The subtitle of the show, eat bitterness: a Chinese idiom to describe enduring hardships without complaints, or even to suffer, reminds me of a survival mechanism known by myself and my BlPOC friends. Where we’ve learned to endure to survive, rather than resist, refuse, reclaim our space, and thrive. I do believe we are challenging and breaking this belief system from our understanding of being, and doing our best to live lives where we are co-creating what we know and want for ourselves and our loved ones, and fighting for our needs to be met, everyday. Jennifer does this by giving voice to the stories and narratives that have harmed her and the women in her family; chosen and blood-line. She captures this notion of reclamation, undoing, and unlearning concretely in many moments throughout the show. I felt these sentiments while engaging with her piece, Love Yourself Long Time, a three-foot acrylic mirror, with neon signage hangs in the center of the wall. The neon green text at the top of the mirror is in Chinese. Right below reads the title of the piece translated into English, in neon red text. At the bottom of the mirror is a neon rose. In this piece, Jennifer reclaims her body from the objectification intended with the original phrase, “Me love you long time” first used in the 1987 film, Full Metal Jacket. Through her action of changing the narrative behind this phrase and creating a language that uplifts and supports her community, we are given the opportunity to witness an example of refusal and complaint rather than enduring suffering. We can undo what once harmed us.
As mentioned above, I met Jennifer’s work with grief and mourning in the worst way. Losing my mama, having lost Mom. The consistent themes and motifs working in her show were like an embodiment of many questions I’ve sat with for some time now—as a midwestern, Black femme-woman artist and organizer with Native/Indigenous South Pasifika roots: roles women continue to play (out of force, familiarity, tradition, nostalgia, survival, not knowing better—across ethnic lines, race/culture) in family and society, the sacrifices we make over a lifetime, traumas on the whole body; mind, body, and soul, and un-lived desires. How all of these social, cultural, and political biases and their consequences can break the body. Jennifer captures these questions and sentiments strongly in each room of Eat Bitterness. However, these questions came to a head with Hustler’s (my neck, my back series).
Three porcelain figures carry on their backs an array of pots, mandarins, and what appear to be the pits of plums. All figures have an open mouth except for one that has their tongue out. This feels like a lighter moment in the show, not only due to the tongue, but also because of the part of the title that is in parentheses. “My neck, My Back (Lick It)” is a song by Black American Rapper, Khia. This hit is all about pussy power, sensuality, demand, and femininity. It’s had many lives and recreations since its release in 2002. I’m curious about Jennifer’s desire to subliminally shout out pussy in this series and how else the erotic influences her and her work. But back to the figurines. The figurines seem to have an expression of delight on their faces, while being in a table-top position, carrying things on their back—a nod to how Asian women experience fetishization while also laboring and providing service, product, resource. Again, the question around a ‘breaking point’ comes up for me along with enduring hardships and suffering without complaints. Not only because of the weight of the objects being placed on the back of the figurine—‘backbreaking—but also because of the material Jennifer primarily works with: porcelain, an extremely fragile yet resilient material.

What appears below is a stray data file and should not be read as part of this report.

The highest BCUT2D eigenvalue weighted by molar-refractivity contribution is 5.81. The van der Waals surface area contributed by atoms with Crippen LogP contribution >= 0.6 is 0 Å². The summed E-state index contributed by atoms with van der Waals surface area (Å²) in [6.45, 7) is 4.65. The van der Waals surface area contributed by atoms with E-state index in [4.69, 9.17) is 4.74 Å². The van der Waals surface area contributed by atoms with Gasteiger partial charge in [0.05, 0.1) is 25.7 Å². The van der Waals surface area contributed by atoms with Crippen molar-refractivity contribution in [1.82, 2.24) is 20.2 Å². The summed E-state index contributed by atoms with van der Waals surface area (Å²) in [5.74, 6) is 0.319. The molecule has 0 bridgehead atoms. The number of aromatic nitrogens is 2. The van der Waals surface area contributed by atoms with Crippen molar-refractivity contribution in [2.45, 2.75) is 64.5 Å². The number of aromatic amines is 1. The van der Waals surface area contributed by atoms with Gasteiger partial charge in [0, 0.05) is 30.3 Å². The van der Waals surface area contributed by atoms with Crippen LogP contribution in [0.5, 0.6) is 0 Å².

“I work with porcelain because of its discovery in Jingdezhen, China over 2,000 years ago. I also use it as a cultural connection to my Chinese heritage. When it was first discovered, it traveled all over the world and it was desired for its purity and whiteness. I use porcelain as a metaphor for the white desire I see throughout the world and whiteness as a desired, privileged racial class.”Jennifer Ling Datchuk
Can this breaking point be a point of liberation, freedom, and release of what no longer serves us? Perhaps it can be a clearing for all that lives and becomes outside of tradition, outside of binary—broken open.
Jennifer Ling Datchuk: Eat Bitterness was on view at Bemis Center for Contemporary Arts from May 20 to September 18, 2023.
About the author: Mary Elizabeth Jo Dixen Pelenaise Kapi’olani Lawson is an artist and organizer currently based in the Midwest. Mary is interested in asking questions and living as beautifully, tenderly, slowly, kindly as possible. She loves the sun, friends, family and music that you can feel in the pit of your soul. Photo by Audrey Hertel.